Leafcutter John ~ Resurrection (Desire Path)
Leafcutter John makes a long-awaited – and triumphant – return with the aptly titled Resurrection, inspired by aerial footage of the 2011 tsunami catastrophe in Japan. The record focuses on the positive aspect of rebuilding that which has been destroyed – an approach mimicked in the construction of these five pieces, as musical flotsam was scraped away, weathered, piled up and re-ordered. The result is a fascinating and serene blend of organic and artificial sounds. (Chris Redfearn)
Matana Roberts ~ Coin Coin Chapter Three: river run thee (Constellation Records)
My own favorite album of the year is a true original. The third chapter of a promised twelve, Chapter Three clears the boards again, starting from scratch with a single performer and a host of samples and loops. Roberts has never been content to rest on her laurels, and her fierce intelligence emanates from every groove. If there’s a more powerful album this year, I haven’t heard it. (Richard Allen)
She Spread Sorrow ~ Rumspringa (Cold Spring)
‘Powerless electronics’ might be the most apt way to describe the disturbance of She Spread Sorrow’s Rumspringa. It inverts the mastery and will to domination at the core of the genre, in its revolt finding sonic ways to grind away its overwhelming virility, subjecting it to decadence, to the pleasures it forbids itself. In the violence of ritual it plays with disgust and shame, emitting chilling electronic screams that bear an equal measure of pain, regret, desire, and joy. This is radical industrial music at its best, inviting the listener to explore the sensuality of the forbidden, the ‘unknown pleasures’ awaiting at the heart of damage. (David Murrieta)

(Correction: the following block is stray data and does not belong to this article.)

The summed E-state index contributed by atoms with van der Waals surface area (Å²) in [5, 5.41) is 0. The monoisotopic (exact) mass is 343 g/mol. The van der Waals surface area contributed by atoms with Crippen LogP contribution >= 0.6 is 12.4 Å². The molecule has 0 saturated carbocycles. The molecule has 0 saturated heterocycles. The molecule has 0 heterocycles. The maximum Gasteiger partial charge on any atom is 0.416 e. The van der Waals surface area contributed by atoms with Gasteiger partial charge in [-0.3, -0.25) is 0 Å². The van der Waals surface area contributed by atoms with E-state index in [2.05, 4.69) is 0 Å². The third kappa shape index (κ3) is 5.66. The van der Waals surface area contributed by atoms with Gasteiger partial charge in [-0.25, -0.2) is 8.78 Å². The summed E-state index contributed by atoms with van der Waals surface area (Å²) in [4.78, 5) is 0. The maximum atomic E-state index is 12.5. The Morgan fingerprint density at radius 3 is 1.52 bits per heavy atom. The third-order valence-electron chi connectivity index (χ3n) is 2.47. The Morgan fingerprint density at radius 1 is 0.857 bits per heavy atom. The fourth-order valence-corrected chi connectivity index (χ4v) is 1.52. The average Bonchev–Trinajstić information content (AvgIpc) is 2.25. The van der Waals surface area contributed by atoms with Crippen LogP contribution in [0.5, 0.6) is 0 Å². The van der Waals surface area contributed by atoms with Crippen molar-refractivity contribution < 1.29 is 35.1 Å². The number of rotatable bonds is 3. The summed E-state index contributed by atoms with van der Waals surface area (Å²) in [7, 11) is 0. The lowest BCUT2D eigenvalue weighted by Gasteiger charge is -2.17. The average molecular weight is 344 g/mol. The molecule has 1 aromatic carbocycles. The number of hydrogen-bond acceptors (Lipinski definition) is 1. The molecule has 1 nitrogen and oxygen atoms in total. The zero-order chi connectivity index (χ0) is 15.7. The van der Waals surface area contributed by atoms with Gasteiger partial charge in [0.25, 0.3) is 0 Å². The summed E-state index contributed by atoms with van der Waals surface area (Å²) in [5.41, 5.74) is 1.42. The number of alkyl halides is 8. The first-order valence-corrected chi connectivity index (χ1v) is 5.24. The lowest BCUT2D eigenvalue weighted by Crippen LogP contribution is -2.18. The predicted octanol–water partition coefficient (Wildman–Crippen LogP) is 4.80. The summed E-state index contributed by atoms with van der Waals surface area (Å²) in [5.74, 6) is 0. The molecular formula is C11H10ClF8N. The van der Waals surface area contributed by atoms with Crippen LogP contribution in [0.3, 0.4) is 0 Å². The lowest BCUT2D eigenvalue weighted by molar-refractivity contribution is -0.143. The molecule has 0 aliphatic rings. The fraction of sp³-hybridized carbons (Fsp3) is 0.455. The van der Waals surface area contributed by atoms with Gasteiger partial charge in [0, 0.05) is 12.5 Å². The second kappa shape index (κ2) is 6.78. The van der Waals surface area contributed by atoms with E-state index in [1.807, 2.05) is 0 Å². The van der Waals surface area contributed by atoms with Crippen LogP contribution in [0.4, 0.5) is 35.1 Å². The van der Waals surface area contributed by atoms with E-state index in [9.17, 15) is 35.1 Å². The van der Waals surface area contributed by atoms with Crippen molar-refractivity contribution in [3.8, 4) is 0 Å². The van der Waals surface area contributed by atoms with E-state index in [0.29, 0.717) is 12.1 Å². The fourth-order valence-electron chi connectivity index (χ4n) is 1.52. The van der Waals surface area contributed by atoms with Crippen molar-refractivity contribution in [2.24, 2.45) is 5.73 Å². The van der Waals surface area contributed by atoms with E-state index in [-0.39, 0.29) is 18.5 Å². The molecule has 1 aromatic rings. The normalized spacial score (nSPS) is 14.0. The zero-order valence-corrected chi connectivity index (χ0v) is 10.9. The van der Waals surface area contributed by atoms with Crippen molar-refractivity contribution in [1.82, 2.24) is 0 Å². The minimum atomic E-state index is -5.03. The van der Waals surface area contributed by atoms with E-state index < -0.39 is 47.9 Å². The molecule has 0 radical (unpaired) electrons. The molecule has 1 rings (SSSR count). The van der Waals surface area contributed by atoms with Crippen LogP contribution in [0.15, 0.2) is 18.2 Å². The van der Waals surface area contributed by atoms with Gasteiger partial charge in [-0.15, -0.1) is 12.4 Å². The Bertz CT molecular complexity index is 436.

Utu Lautturi ~ Nielu (Pale Noir)
This highly unusual Finnish artist is not afraid to try new things: long watery passages, fierce drones, static and song. It all comes together on Nielu, an album as thick as an unmapped forest. This particular forest is one of the mind; Lautturi battled the black dog, and for at least the length of this album, survived. As a result, the listening experience is therapeutic, a balm to the afflicted. (Richard Allen)
Various Artists ~ One Minute Older (Virgin Babylon)
With 50 tracks in 70 minutes, One Minute Older is overflowing with energy and life. All of the label’s main acts are represented, and many newcomers get a minute to strut their stuff. One never knows what’s coming next, which is part of the pleasure; listening is like waking from a decades-long coma and pressing the Scan button to see what one has missed. (Richard Allen)
Walks on the Beach ~ Adoption Tapes (Scioto Records)
Experimental sounds wash up on the shores of the electric guitar. Its lovely sound sparkles in the sun (it lends itself to a crisp, clear sound), but there are other things here, too. Uninvited guests, shall we say. Static scurries along, like crabs along the sand. Vocals dip their toes in the soupy sound, which is muddied by a suble, inexplicable tension. Intermittent, dreamy lyrics punctuate the sound and help to produce the uneasy, queasy mood. The music’s perfect for some strange, sunny Walks On The Beach. In his review, David said it best: “…like one of those surrealist paintings of sunshine in the dark.” (James Catchpole)